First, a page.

Steve shook his head. “We’re not married anymore. I’m not staying there.”
They had been through this argument a hundred times. They had worn it thin to the point where just bringing it up again caused them both to start trying to change the subject.
Tony won, as usual.
“Have you bought any school supplies for Peter?”
Steve bit down his backup question about ice cream and shook his head. “No, I haven’t. I was planning on taking him when he came over for my week.”
A moment of silence passed between yet again as Steve focused his attention on Peter as he swung on the swing set, laughing in that way only little kids could. Peter had been the true hero in this situation—somehow he had gotten through the divorce without the side effects most kids had. Four years later and he was happy spending a week with one dad and the next with the other. It helped that Steve and Tony lived close.
Then Steve turned his face to Tony, watching those dark eyes take in the scenery. Tony never seemed to actually look at things for the beauty of them and he didn’t do that now: he analyzed, calculated, and found a million ways to fix, improve, succeed. His brain was always working, always busy.
“You’re always going to be the love of my life, you know,” Steve said quietly.
Tony gave a little snort. “Yeah, I know.” He turned, locking eyes with Steve. The analyzing gaze turned softer, but Steve knew Tony was still working, attempting to fit together all of the scattered puzzle pieces. “Why don’t you stay the night?”
“Tony, please,” Steve sighed, a familiar lick of annoyance reminding him exactly why their marriage had ended.
“I mean so you can be there in the morning. Have breakfast with us and be there when Peter wakes up. You remember how it is on vacation. The kid’s in love with life.”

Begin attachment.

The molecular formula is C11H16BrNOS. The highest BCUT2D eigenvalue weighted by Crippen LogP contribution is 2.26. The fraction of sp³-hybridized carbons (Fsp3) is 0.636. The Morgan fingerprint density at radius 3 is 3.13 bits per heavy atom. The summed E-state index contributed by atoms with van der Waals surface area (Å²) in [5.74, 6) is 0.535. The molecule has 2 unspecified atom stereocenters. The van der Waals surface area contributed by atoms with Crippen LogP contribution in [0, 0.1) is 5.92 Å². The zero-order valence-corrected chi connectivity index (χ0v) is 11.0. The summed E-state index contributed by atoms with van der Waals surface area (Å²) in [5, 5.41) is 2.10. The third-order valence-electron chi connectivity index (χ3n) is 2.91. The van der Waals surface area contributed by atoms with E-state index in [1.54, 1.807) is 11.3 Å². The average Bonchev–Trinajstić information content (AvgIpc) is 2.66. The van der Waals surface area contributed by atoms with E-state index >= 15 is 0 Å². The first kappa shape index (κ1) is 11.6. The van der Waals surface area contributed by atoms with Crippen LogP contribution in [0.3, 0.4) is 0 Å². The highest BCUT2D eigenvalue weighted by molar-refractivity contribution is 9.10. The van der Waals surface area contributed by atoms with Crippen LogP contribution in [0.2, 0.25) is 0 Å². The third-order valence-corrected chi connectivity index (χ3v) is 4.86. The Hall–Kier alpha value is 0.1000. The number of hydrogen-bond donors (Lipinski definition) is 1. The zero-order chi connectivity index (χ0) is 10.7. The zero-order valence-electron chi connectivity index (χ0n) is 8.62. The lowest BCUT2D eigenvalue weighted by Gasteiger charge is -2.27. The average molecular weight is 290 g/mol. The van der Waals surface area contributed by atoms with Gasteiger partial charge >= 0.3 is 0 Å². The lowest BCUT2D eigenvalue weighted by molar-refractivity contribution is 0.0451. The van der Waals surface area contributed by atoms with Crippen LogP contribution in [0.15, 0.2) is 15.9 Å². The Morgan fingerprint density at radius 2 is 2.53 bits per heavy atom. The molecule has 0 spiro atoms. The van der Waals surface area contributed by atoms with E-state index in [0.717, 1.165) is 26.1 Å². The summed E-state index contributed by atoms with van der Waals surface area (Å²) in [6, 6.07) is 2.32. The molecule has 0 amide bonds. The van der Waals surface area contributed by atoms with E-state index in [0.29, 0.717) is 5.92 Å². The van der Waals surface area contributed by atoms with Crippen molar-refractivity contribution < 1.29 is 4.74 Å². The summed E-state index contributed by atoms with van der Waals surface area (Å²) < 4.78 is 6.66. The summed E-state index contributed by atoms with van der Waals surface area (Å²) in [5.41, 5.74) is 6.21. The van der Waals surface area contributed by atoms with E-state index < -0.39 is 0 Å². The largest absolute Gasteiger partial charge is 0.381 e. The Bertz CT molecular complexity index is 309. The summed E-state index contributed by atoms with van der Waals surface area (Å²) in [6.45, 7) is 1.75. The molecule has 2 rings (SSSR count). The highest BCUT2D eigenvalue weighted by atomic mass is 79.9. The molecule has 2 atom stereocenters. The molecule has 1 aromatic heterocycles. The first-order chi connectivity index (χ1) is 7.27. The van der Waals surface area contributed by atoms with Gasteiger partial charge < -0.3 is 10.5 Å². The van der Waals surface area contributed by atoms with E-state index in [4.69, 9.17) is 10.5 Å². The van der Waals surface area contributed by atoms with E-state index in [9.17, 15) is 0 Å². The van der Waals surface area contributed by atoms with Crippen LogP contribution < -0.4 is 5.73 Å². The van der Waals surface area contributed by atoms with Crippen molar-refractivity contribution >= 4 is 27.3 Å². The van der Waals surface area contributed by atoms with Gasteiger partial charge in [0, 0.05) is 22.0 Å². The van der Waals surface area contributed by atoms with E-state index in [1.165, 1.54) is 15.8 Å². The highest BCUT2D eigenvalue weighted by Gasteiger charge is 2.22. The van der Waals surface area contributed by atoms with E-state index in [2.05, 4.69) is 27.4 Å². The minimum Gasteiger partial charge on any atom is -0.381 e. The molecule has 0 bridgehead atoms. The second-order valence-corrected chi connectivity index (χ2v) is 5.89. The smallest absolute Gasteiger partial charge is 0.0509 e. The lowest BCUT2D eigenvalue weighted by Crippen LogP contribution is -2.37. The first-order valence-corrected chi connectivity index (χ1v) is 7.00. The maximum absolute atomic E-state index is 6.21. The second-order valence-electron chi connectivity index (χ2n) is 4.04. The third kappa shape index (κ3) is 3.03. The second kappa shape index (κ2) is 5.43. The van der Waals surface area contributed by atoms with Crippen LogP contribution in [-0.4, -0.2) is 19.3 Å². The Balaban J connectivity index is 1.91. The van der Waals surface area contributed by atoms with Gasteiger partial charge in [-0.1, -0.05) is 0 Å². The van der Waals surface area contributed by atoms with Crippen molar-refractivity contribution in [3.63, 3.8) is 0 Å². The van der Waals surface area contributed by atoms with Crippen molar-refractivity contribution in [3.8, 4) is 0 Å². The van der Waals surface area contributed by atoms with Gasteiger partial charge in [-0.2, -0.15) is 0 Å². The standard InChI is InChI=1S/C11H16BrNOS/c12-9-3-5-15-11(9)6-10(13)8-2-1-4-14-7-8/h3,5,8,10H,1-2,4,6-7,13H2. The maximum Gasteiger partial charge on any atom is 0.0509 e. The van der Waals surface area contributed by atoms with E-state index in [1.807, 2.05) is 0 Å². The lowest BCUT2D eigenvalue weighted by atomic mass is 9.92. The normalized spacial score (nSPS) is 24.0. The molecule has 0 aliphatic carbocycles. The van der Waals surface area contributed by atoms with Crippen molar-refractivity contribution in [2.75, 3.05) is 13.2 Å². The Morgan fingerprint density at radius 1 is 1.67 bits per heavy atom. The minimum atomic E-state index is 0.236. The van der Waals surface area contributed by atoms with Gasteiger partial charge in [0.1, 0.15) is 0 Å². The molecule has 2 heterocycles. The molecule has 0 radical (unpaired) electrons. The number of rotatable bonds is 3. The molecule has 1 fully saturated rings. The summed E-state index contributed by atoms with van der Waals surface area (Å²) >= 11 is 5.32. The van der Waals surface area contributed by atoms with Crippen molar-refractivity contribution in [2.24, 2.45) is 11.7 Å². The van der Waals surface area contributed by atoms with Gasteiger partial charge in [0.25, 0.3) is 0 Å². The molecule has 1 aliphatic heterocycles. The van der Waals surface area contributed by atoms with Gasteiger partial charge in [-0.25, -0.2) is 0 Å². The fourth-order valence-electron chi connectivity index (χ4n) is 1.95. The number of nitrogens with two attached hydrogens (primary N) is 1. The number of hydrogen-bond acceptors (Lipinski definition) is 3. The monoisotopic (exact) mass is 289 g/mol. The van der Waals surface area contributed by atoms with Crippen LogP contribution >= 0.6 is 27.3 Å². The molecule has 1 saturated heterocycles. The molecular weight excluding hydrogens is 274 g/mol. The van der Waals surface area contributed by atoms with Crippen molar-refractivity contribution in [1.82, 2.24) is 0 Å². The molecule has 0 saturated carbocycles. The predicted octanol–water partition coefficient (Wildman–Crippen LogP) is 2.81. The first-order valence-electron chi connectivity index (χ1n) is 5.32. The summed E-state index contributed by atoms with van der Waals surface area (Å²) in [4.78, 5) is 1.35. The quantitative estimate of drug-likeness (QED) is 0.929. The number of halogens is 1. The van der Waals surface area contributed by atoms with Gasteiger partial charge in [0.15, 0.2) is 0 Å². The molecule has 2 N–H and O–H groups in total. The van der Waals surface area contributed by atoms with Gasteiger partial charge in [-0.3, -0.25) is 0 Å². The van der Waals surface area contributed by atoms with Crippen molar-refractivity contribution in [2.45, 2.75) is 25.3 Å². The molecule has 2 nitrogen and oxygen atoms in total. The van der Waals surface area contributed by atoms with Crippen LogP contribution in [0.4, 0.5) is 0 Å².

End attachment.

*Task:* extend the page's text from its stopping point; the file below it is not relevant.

Steve shook his head, though he did remember. It was the same way around Christmastime: Peter’s face lit up and he had a shine in his eyes that was so innocently excited that Steve immediately felt okay about everything in his life. “I don’t want him getting any ideas.”
“Ideas that we might still love each other?” Tony asked, almost incredulously.
Steve gave him a look, but Tony’s gaze was firm. “Ideas that we might get back together.”
Tony rolled his eyes, but his real emotion came out with the impatient sigh. “Right.” He paused, gritting his teeth. “Most of the time I think you don’t want to try it again because you know it’s going to fail, but sometimes I think it’s just because you couldn’t stand going back on one of your decisions.”
The problem was that both of those things were true. Steve pursed his lips a little, looking down at the bench. “We still love each other and we both know that. But loving each other doesn’t mean we’ll have a good marriage. We know that. We tried.”
“We never tried to fix it, Steve,” Tony shot back, but he wasn’t angry. At least, not yet.
It was Steve’s turn to let out the impatient sigh. “We had a great marriage until things went south—“